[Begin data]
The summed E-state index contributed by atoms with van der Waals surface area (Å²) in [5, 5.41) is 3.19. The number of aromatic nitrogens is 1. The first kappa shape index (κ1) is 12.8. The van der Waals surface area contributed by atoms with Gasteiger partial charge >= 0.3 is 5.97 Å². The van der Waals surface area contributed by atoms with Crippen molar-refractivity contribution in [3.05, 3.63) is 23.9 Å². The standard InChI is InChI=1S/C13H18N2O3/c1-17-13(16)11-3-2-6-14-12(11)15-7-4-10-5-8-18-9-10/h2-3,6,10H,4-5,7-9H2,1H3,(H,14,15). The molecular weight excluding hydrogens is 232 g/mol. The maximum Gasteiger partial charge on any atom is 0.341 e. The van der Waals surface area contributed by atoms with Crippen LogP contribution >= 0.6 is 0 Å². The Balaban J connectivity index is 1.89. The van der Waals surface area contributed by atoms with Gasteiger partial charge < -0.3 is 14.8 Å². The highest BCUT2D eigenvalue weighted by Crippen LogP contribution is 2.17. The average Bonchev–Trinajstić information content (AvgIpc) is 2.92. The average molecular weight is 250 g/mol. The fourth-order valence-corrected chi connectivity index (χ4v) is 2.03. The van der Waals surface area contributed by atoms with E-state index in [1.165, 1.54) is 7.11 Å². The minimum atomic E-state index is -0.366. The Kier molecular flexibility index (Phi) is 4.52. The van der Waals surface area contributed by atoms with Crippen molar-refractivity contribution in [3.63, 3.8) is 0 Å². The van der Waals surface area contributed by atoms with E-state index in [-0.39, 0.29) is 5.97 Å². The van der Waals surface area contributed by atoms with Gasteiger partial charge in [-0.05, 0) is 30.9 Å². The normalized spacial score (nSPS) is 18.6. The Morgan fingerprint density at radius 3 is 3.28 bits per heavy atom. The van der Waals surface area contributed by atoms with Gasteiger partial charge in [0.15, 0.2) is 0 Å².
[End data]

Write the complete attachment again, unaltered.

The summed E-state index contributed by atoms with van der Waals surface area (Å²) in [5, 5.41) is 3.19. The number of aromatic nitrogens is 1. The first kappa shape index (κ1) is 12.8. The van der Waals surface area contributed by atoms with Gasteiger partial charge >= 0.3 is 5.97 Å². The van der Waals surface area contributed by atoms with Crippen molar-refractivity contribution in [3.05, 3.63) is 23.9 Å². The standard InChI is InChI=1S/C13H18N2O3/c1-17-13(16)11-3-2-6-14-12(11)15-7-4-10-5-8-18-9-10/h2-3,6,10H,4-5,7-9H2,1H3,(H,14,15). The molecular weight excluding hydrogens is 232 g/mol. The maximum Gasteiger partial charge on any atom is 0.341 e. The van der Waals surface area contributed by atoms with Crippen LogP contribution >= 0.6 is 0 Å². The Balaban J connectivity index is 1.89. The van der Waals surface area contributed by atoms with Gasteiger partial charge < -0.3 is 14.8 Å². The highest BCUT2D eigenvalue weighted by Crippen LogP contribution is 2.17. The average Bonchev–Trinajstić information content (AvgIpc) is 2.92. The average molecular weight is 250 g/mol. The fourth-order valence-corrected chi connectivity index (χ4v) is 2.03. The van der Waals surface area contributed by atoms with E-state index in [1.165, 1.54) is 7.11 Å². The minimum atomic E-state index is -0.366. The Kier molecular flexibility index (Phi) is 4.52. The van der Waals surface area contributed by atoms with Crippen molar-refractivity contribution in [3.63, 3.8) is 0 Å². The van der Waals surface area contributed by atoms with E-state index in [-0.39, 0.29) is 5.97 Å². The van der Waals surface area contributed by atoms with Gasteiger partial charge in [-0.05, 0) is 30.9 Å². The normalized spacial score (nSPS) is 18.6. The Morgan fingerprint density at radius 3 is 3.28 bits per heavy atom. The van der Waals surface area contributed by atoms with Gasteiger partial charge in [0.15, 0.2) is 0 Å².